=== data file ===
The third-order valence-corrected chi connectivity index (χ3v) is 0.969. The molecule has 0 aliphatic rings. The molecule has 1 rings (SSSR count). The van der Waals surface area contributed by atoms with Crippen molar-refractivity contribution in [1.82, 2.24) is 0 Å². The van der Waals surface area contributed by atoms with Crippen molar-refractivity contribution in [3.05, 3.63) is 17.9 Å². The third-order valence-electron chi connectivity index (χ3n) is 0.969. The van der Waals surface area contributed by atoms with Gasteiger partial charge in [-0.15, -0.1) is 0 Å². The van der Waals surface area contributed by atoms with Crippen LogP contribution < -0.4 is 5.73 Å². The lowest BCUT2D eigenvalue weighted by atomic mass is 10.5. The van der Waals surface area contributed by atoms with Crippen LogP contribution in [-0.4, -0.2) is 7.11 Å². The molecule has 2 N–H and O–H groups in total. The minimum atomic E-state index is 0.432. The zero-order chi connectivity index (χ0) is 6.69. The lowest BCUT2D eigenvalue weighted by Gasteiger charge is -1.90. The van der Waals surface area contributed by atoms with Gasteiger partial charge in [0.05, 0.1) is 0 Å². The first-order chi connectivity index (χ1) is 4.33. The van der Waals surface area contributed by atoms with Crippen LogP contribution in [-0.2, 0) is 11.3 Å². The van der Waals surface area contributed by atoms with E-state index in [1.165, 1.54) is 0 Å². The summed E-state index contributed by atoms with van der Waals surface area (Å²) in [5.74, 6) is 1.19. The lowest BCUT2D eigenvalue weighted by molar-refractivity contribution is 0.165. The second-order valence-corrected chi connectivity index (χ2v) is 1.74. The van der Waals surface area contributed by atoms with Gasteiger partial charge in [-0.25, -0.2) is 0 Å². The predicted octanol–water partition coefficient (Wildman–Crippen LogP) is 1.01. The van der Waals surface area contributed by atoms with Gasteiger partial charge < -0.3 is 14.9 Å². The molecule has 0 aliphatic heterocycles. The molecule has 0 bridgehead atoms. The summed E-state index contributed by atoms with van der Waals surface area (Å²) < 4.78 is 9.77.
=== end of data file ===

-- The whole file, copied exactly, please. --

The third-order valence-corrected chi connectivity index (χ3v) is 0.969. The molecule has 0 aliphatic rings. The molecule has 1 rings (SSSR count). The van der Waals surface area contributed by atoms with Crippen molar-refractivity contribution in [1.82, 2.24) is 0 Å². The van der Waals surface area contributed by atoms with Crippen molar-refractivity contribution in [3.05, 3.63) is 17.9 Å². The third-order valence-electron chi connectivity index (χ3n) is 0.969. The van der Waals surface area contributed by atoms with Gasteiger partial charge in [-0.15, -0.1) is 0 Å². The van der Waals surface area contributed by atoms with Crippen LogP contribution < -0.4 is 5.73 Å². The lowest BCUT2D eigenvalue weighted by atomic mass is 10.5. The van der Waals surface area contributed by atoms with Crippen LogP contribution in [-0.4, -0.2) is 7.11 Å². The molecule has 2 N–H and O–H groups in total. The minimum atomic E-state index is 0.432. The zero-order chi connectivity index (χ0) is 6.69. The lowest BCUT2D eigenvalue weighted by Gasteiger charge is -1.90. The van der Waals surface area contributed by atoms with Gasteiger partial charge in [0.05, 0.1) is 0 Å². The first-order chi connectivity index (χ1) is 4.33. The van der Waals surface area contributed by atoms with Crippen LogP contribution in [-0.2, 0) is 11.3 Å². The van der Waals surface area contributed by atoms with E-state index in [1.165, 1.54) is 0 Å². The summed E-state index contributed by atoms with van der Waals surface area (Å²) in [5.74, 6) is 1.19. The lowest BCUT2D eigenvalue weighted by molar-refractivity contribution is 0.165. The second-order valence-corrected chi connectivity index (χ2v) is 1.74. The van der Waals surface area contributed by atoms with Gasteiger partial charge in [-0.25, -0.2) is 0 Å². The predicted octanol–water partition coefficient (Wildman–Crippen LogP) is 1.01. The van der Waals surface area contributed by atoms with Gasteiger partial charge < -0.3 is 14.9 Å². The molecule has 0 aliphatic heterocycles. The molecule has 0 bridgehead atoms. The summed E-state index contributed by atoms with van der Waals surface area (Å²) < 4.78 is 9.77.